Leon Britton is relishing his new role at Swansea City having accepted the chance to join Paul Clement’s coaching staff.
But the Swans legend has stressed that his new position off the field does not signal the end of his playing career.
Britton has been named player-assistant coach at the Liberty Stadium, and will fill the space on the staff which was previously occupied by Claude Makelele.
And the 35-year-old is full of pride as he starts life as a coach at the club he has served with distinction across 15 years as a player.
“I am delighted. To have this opportunity is a massive moment for me and my family,” Britton said.
“I spoke to the manager, the chairman and to my family and decided it was an opportunity I should definitely take.
“I am grateful to the manager and to the chairman for having the belief in my ability to put me in this role.
“The manager has worked at some of the biggest clubs in world football – he has a vast knowledge of coaching.
“It’s great for me to have the chance to lean on him and to look at what he does every day behind the scenes and how he goes about his business.”
The Swans moved to hand Britton a place on the staff after Makelele, who had been one of Clement’s assistant coaches, left South Wales last week to take over at Belgian club Eupen.
Swans manager Clement still sees Britton the player as an important part of his plans, but the midfielder’s new job will see him involved on a matchday even if he is not on the pitch.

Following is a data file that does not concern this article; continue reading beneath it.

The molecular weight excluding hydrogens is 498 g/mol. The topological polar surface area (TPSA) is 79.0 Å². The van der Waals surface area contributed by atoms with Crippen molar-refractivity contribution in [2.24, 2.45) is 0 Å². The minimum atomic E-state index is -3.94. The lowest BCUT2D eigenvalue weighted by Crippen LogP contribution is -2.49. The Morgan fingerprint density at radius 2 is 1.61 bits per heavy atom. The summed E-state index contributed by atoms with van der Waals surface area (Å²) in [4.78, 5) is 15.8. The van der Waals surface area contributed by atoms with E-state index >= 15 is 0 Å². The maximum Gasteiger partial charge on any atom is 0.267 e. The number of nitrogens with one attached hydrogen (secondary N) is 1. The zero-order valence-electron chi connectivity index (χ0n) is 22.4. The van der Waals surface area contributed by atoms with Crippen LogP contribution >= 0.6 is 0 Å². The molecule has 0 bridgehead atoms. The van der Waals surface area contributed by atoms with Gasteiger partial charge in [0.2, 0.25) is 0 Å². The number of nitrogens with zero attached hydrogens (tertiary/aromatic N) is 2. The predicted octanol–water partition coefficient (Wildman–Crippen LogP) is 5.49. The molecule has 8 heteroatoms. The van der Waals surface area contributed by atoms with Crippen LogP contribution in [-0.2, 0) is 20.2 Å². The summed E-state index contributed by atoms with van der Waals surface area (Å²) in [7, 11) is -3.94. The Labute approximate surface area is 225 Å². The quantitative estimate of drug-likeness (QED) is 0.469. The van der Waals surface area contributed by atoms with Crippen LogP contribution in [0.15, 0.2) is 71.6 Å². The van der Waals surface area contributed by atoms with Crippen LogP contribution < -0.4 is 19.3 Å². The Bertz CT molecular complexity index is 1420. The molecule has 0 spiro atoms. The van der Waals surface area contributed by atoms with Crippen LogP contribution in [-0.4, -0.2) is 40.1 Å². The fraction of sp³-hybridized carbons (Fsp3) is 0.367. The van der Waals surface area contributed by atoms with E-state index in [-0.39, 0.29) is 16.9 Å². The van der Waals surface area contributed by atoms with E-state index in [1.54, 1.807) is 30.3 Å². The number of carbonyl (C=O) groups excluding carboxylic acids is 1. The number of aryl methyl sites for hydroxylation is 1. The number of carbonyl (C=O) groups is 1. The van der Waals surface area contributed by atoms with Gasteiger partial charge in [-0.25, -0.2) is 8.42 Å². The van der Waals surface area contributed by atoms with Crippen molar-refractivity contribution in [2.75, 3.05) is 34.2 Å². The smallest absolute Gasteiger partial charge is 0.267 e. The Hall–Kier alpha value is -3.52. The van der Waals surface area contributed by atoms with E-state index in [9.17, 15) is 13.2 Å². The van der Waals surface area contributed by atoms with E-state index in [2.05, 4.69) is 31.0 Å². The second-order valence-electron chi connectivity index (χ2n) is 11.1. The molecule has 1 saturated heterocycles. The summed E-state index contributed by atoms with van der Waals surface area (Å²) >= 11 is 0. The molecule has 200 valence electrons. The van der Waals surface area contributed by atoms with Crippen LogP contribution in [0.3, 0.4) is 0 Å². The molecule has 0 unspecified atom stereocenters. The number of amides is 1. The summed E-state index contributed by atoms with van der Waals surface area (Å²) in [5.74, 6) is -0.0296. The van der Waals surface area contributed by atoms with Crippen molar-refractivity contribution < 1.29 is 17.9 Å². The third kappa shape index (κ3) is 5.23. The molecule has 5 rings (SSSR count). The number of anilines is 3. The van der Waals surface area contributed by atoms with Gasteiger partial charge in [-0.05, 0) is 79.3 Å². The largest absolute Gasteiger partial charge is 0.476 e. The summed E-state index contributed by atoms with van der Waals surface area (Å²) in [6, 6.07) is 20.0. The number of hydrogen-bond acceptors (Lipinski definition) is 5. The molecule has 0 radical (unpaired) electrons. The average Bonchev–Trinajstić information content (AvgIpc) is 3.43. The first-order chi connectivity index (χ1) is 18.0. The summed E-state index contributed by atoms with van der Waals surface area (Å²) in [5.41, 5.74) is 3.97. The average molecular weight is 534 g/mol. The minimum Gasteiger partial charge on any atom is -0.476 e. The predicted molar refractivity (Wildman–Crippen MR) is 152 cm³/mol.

“It’s not the end of my playing career,” Britton said.
“I will still be training every day and will be up for selection.
“But I will also be in staff meetings and looking to prepare for games from the coaching side.
“I will train as long as I am fit, but my days will start a lot earlier. I will try to be that link between the players and the staff, which is very important I think.”
Britton admits the timing of his move into coaching is a “bit of a surprise” given that Makelele’s Swans exit was not expected.
But the fans’ favourite began preparing for life in the dugout some time ago.
“Coaching has always been in my thoughts,” Britton said.
“Once you pass 30 and people start writing you off as a player, you start thinking about what you will do after football.
“Coaching is something I have enjoyed, whether it be working with the academy or on my coaching courses.
“I feel I have a good knowledge and understanding of the game having worked under lots of different and very good managers.
“I would like to think that I can use that experience and put it to good use as part of the coaching staff.
“It’s a big advantage that I know all the players well. I have been on the pitch with them – I know their qualities and their characters.
“I know everyone involved in the club and how things work here. I have to use that to my advantage.”